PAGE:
Between January 2002 and July 2005, the South African exchange rate has appreciated by more than 30 per cent. At the same time, there has been widespread news coverage of the decline in several manufacturing sectors, notably clothing and textiles. Over the same period, commodity prices have risen substantially. The gold price rose from an average of $310 per ounce in 2002 to an average of $436 in 2005. The platinum price rose from an average of $541 per ounce to $887 over the same period.
This has led some commentators to speculate that high commodity prices have led to the appreciation of the rand, and the subsequent lacklustre growth in output and decline in employment in the manufacturing sector, along the lines of a classic case of the 'Dutch disease', where an economy is harmed by commodity abundance. These commentators are concerned that once our manufacturing sectors are lost, we may not be able to rebuild them, and we will lose the dynamic benefits of having a manufacturing sector, which include skills accumulation and economies of agglomeration.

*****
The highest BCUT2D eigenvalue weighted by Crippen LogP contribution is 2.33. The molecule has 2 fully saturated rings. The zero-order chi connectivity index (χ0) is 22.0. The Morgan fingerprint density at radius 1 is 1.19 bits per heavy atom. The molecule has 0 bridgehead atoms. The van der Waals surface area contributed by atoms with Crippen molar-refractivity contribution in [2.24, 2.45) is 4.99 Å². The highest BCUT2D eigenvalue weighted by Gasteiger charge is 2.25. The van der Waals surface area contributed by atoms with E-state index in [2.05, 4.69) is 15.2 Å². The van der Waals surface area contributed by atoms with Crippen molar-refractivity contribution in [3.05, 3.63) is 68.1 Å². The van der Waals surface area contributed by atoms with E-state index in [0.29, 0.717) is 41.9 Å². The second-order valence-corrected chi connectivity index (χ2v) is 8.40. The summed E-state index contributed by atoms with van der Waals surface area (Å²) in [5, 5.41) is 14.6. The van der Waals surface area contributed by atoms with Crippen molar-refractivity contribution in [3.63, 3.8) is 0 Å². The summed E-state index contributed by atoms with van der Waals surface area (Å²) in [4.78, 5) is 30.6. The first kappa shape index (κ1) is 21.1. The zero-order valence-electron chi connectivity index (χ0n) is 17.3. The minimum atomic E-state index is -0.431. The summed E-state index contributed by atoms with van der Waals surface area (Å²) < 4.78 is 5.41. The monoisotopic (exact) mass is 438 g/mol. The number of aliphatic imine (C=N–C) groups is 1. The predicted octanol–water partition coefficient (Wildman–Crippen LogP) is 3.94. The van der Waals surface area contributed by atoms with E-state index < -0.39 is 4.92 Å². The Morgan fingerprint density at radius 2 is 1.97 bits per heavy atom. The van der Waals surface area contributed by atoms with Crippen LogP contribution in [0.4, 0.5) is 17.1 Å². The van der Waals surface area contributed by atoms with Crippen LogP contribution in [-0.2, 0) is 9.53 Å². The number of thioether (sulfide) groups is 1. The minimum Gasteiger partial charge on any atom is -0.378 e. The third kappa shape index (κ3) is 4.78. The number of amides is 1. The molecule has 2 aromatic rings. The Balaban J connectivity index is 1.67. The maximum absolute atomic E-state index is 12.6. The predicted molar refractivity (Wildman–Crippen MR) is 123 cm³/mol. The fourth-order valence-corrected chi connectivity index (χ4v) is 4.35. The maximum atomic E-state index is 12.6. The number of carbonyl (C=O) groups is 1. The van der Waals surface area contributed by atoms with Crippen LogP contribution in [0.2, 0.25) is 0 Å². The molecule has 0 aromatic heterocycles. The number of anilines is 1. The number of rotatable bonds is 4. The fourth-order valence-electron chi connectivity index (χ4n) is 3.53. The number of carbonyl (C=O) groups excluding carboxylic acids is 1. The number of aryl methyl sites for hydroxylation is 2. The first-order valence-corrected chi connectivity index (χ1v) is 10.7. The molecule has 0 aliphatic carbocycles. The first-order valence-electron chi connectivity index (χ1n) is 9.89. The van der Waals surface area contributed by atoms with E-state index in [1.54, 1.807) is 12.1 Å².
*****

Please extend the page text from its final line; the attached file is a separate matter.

In this paper, we begin with a definition of what is meant by a commodity and what is meant by a manufactured good, and we describe the commodity price time series we use. We then provide an overview of the literature on the 'Dutch disease' effect, followed by an analysis of the impact of the commodity price boom on South Africa. Finally we present our conclusions, and some potential policy interventions emanating from the literature on Dutch Disease.